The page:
Crunchy Arugula, Grapefruit & Avocado Salad

Crunchy Arugula, Grapefruit & Avocado Salad

On a morning jog though Monterey, I worked not to slip on the wet cobble path beneath my feet. It had just rained, and was likely to start raining again soon, but for a moment the air hung still, albeit heavy with humidity. I was barely going fast enough to raise my respiratory rate (plus, at sea level the air is thick), but humidity made me sweat anyways. The sunrise was a blend of oranges and pinks and even purples, and I stopped to take pictures almost as much as I ran.

The humidity held down any usual street smells, and instead what I smelled was the California coast at it's purest. Eucalyptus, as I ducked through a grove of trees; Rosemary, as I jogged by California's first theater (it is hedged with rosemary bushes, each over two feet tall); Lavender, as I passed through the English garden alongside the boat house. And over it all, the unmistakable smell and sound of the ocean: salty and constant.

Crunchy Arugula, Grapefruit & Avocado Salad
Crunchy Arugula, Grapefruit & Avocado Salad

In my head, I am calling this salad the "California Salad," because when all of the ingredients come together they paint a mirage of the west coast.

As I drove down highway 1, I saw field after field of crops. It's hard to name them all: butterhead lettuce, artichokes, strawberries, and them I'm lost. These fields are a color of green that just isn't possible in the plains of Colorado, and that makes them almost hypnotizing. It's the color of fresh

A walk under a citrus tree this time of year is a rewarding experience, as the branches are heavy with fruit. Grapefruit, oranges, lemon. Across the street, I noticed an avocado tree boasting a absurd number of fruits. They were small still, and I couldn't tell if that was just a characteristic of the variety or if they still had room to grow. 

And there, near Cannery Row, was a storefront for an almond grower. They were stocked with piles of oils and butters and nuts. The smell of toasted nuts wafted from it's door, enough to override that salty ocean smell for a minute.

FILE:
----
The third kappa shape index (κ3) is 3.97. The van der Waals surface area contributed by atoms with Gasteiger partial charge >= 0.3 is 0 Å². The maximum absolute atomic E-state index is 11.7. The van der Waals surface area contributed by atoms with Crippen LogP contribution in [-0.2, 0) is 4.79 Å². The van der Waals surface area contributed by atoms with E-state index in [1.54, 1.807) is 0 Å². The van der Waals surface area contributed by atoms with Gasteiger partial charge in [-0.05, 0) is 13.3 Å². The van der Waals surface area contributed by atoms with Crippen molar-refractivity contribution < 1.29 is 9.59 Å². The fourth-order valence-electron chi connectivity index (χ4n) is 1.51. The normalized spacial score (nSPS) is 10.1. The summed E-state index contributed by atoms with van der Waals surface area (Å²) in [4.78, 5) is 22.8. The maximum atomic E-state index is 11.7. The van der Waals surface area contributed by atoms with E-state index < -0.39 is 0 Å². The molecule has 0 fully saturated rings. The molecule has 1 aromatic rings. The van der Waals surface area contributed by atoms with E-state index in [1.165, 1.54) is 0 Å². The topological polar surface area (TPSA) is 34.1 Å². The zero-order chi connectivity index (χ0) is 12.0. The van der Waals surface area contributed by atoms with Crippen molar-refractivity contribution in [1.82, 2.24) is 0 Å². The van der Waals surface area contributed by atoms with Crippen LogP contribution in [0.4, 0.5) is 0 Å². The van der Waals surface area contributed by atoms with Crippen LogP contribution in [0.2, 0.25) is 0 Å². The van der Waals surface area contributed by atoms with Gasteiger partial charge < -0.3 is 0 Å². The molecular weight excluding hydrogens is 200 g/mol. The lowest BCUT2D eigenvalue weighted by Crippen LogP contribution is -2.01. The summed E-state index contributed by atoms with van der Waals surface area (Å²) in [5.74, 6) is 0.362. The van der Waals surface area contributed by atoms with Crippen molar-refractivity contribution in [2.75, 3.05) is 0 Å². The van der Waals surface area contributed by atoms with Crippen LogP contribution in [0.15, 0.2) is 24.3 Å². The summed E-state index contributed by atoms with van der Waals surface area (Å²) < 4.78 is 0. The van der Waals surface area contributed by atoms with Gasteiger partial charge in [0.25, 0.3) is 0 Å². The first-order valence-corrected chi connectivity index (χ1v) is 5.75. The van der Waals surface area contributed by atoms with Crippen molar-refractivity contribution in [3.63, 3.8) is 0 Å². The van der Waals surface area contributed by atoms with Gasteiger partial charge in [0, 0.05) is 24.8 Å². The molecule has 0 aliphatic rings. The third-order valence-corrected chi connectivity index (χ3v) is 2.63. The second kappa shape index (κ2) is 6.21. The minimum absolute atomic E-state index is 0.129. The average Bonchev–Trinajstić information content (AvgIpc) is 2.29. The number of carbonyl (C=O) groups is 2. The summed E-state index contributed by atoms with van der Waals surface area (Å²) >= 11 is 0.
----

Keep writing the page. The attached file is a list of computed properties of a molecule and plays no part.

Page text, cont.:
Crunchy Arugula, Grapefruit & Avocado Salad

This salad is only a few of the scents and flavors you find on the west coast, but as I put it together I couldn't help but remember the ocean breeze, the rolling hills, and warm evenings. 

Funnily enough, one of my last trips to the west coast also inspired a salad, which is completely different: Seared Wasabi Crusted Tuna Salad with Ginger & Almonds.

Crunchy Arugula, Grapefruit & Avocado Salad

Published January 16, 2018 by
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Serves: 4   |    Total Time: 10 minutes



Ingredients:

  • 1 5-ounce package of baby arugula
  • 1 grapefruit (large)
  • 1 avocado
  • 1/2 cup toasted slivered almond 
  • 1/4 cup toasted sesame seeds 
  • 1/3 cup extra virgin olive oil
  • 2 tablespoons seasoned rice vinegar
  • 1 tablespoon honey 
  • 1/4 teaspoon salt 

Directions:

  1. Place arugula in a salad bowl.
  2. Cut the peel from the grapefruit, and then use a pairing knife to cut out each wedge of fruit, leaving the pith behind. Arrange fruit pieces over arugula.
  3. Slice avocado, and arrange over arugula. Sprinkle with almonds and sesame seeds.
  4. Make vinaigrette: place olive oil, rice vinegar, honey, and salt in a jar. Seal jar with a lid, and shake to combine ingreidents. Drizzle dressing over salad and toss!

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Easy Food Processor Pesto

After posting my eleventh recipe that called for pesto to this blog (Pesto Zoodles with Fresh Peas and Bacon), I decided it was high time I actually post a recipe for pesto itself. Watch below or click here to watch the recipe video! Scroll past the video for some images and the full recipe. 

Pesto is a glorious, glorious thing. Ancient Romans were on to something when they started mashing herbs with garlic, cheese and oil. Can you imagine being the chef to first pull out your moral and pestle, fill it with herbs and nuts, only to yield a greenish glop that looks unlike any other sauce you'd seen? And then the first bite! What do you think they thought?